Anyway, three months later, all the works finished and we’ve been trading for two months now. Has it been worth it? Well, it’s very early days yet and there’s a lot of build money to pay back to the bank but it feels like a new beginning and we haven’t even begun to scratch the surface in terms of what’s possible here. Every day, someone new gets to hear about what we do and through them, we often get their friends and relatives showing an interest. And although we had one casualty on the staff front which saddened me a great deal, the boys I started all this with, Marcus and Phil, are still firmly involved and I value their contributions enormously. Of more interest is the fact that after those early years of us all studying anatomy and biomechanics in a random and haphazard way, Phil is now most of the way through a podiatry degree at Huddersfield University! And Marcus has just been accepted at Sheffield University to study radiography. I’m proud of my boys!!!

Learn about your feet…

So, going back to my earlier statement, I still firmly believe that a village like Marsden, as has been proved several times in Uppermill over the hill, couldn’t sustain a conventionally aspirated outdoor shop. Anyone trading here needs an existing customer base from further afield and to continually develop more destination type business through specialist expertise worth travelling for. The advantages for Marsden village is that our shop isn’t adding to any traffic or parking issues as footfall isn’t high. Most of the good people who visit us are enchanted by the scenery and countryside on offer and are happy to explore the village and take advantage of Peel Street’s facilities. Hopefully, given time, we’ll dovetail into the local network of other businesses to offer benefits to all.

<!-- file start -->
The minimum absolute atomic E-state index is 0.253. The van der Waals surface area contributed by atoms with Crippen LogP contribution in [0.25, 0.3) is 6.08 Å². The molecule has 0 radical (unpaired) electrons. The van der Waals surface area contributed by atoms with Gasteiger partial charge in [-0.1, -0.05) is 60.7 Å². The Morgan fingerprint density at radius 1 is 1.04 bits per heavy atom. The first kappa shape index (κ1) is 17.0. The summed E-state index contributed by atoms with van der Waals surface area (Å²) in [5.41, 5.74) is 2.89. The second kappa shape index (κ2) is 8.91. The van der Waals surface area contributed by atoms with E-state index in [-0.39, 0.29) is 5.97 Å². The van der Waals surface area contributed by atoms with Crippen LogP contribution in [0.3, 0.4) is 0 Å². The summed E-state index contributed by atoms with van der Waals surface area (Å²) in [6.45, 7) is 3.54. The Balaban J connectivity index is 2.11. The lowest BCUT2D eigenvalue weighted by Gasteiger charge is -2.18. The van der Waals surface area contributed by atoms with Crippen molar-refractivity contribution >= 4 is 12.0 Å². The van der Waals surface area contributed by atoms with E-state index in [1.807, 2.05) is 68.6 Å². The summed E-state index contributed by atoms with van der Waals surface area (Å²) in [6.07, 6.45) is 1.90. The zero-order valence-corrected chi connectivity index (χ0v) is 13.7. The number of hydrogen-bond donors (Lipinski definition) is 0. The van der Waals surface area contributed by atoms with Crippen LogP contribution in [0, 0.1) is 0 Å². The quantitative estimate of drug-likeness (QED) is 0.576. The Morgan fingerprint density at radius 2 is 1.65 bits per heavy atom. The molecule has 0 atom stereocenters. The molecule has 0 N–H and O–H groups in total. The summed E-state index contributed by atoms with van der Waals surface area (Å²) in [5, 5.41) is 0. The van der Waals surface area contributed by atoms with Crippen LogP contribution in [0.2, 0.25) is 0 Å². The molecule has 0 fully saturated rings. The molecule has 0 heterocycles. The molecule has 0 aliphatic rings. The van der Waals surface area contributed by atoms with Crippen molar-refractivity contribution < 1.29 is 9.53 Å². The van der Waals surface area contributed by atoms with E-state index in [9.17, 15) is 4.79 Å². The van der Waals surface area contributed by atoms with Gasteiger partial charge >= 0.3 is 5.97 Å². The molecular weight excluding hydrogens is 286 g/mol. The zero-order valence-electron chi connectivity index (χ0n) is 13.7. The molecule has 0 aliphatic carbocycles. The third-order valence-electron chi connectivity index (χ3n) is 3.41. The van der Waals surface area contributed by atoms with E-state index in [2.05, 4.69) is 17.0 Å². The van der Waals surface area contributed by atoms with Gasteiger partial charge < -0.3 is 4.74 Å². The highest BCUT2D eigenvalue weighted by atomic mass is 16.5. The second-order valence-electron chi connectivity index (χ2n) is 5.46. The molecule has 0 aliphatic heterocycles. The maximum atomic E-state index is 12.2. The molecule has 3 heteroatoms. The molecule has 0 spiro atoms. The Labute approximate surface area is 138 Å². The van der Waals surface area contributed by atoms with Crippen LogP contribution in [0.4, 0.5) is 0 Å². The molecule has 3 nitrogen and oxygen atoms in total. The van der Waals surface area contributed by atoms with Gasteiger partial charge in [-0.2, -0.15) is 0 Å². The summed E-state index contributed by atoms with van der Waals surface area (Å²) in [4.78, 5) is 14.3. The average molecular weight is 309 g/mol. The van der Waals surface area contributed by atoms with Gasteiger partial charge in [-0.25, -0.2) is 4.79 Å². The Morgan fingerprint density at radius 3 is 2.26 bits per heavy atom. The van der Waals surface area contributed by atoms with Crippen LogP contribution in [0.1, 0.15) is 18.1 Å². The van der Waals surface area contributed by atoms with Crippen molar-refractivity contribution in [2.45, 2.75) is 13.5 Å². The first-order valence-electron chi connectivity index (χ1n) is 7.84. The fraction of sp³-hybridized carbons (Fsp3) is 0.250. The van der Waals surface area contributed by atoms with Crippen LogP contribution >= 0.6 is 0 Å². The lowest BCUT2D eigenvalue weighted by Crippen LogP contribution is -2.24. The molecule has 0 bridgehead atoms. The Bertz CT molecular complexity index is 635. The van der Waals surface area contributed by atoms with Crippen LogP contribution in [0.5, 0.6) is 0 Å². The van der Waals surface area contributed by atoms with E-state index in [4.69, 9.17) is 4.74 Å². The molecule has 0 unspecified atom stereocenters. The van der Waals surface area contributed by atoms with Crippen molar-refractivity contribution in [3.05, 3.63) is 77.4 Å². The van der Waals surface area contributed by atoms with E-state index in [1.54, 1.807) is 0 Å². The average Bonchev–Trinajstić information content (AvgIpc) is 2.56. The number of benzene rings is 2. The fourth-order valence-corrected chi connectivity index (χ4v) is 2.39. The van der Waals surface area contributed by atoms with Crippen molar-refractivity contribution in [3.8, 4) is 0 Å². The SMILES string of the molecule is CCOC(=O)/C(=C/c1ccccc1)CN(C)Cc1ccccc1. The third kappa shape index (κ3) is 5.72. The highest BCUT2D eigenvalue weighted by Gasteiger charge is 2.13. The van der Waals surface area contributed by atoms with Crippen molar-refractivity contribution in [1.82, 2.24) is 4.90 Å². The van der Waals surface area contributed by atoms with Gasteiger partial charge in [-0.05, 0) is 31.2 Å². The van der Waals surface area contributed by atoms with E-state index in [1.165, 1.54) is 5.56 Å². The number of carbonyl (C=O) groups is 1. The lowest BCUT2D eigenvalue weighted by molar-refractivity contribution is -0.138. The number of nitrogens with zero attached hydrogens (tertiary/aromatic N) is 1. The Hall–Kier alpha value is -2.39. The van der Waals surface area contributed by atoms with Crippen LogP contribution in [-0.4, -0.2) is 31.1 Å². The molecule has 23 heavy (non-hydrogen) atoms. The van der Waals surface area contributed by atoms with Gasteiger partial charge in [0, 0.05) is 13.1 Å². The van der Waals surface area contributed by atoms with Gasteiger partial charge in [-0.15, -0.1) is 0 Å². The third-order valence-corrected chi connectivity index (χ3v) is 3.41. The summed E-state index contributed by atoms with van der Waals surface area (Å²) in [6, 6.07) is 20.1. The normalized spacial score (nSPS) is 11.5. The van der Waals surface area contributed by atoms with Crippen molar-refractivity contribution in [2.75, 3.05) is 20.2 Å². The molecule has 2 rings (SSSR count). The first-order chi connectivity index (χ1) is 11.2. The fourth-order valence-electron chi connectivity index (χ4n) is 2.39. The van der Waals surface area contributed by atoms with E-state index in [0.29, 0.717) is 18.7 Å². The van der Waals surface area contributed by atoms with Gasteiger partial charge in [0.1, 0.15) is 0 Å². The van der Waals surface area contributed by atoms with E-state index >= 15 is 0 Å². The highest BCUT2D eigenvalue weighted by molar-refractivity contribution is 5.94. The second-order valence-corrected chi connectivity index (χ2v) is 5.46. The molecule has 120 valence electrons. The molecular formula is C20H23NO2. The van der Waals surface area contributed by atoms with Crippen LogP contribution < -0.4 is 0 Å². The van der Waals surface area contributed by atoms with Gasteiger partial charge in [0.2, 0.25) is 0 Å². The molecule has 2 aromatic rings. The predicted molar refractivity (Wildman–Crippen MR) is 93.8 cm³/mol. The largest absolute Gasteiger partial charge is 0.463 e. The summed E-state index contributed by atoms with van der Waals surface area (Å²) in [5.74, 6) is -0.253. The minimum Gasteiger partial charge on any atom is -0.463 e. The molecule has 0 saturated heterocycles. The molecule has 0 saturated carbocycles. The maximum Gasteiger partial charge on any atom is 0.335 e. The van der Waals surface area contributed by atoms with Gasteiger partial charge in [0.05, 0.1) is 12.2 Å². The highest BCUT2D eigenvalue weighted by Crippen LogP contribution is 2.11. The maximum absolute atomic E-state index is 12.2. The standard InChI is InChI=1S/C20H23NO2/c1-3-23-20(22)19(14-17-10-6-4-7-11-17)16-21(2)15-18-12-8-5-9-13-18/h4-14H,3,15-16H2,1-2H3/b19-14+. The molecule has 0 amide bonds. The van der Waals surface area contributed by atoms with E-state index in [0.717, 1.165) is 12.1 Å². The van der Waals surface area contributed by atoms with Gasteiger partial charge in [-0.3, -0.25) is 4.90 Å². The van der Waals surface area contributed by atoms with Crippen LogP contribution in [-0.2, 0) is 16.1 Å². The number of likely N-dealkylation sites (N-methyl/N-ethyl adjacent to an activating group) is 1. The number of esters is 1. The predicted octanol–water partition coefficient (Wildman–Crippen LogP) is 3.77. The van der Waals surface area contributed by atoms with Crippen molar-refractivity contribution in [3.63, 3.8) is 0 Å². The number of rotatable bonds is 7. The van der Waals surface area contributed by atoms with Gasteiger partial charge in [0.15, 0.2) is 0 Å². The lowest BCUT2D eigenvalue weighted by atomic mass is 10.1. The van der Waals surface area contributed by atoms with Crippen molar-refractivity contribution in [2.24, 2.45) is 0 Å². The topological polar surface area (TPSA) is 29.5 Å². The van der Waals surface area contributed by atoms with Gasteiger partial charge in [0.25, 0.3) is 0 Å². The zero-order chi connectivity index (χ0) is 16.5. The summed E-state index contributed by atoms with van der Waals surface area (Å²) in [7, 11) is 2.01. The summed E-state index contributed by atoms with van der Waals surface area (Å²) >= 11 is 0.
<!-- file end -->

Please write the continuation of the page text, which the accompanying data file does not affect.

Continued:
There will be some who come in the shop who won’t understand the philosophy of the place or why in their opinion we don’t have an inventory of every piece of outdoor clothing and equipment known to man. Some will stay and have a chat and will go away comprehending exactly what we’re about. Others won’t get it but probably wouldn’t have gone further than kicking the tyres of our kit anyway and I guess we’re not for them. We’ll probably get cited as being expensive too by them. But the prices are the standard manufacturers RRP’s and the advice and hands on service we provide doesn’t cost extra and can frequently make a difference to a customers well being. One gent came in a few weeks ago and said he’d bought six pairs of boot over the last three years in internet sales but couldn’t wear any of them as none of them fitted properly. I rest my case on value for money…


There are massive thanks due to many people who pitched in and helped over the last few difficult months with their time and expertise. Probably miss someone out but the main players were Rich and Adele Tayles, Will Evans, Paul Seddon, Hannah Beith and Doc Paul Sydney.

And of course the person without whom there would have been no Mountainfeet over the last twelve years is my brilliant wife Lizzie! Think I owe you a holiday later on this year…

Cap Collie

And now we’re not working 24/7 any more (just 14/5!), it’s time to start cultivating a Mountainfeet dog to complete the staff line up! There’s a sofa here in the shop waiting for the right lad…

Here’s a cracking picture of the original (and best ever!) Mountainfeet dog, Cap.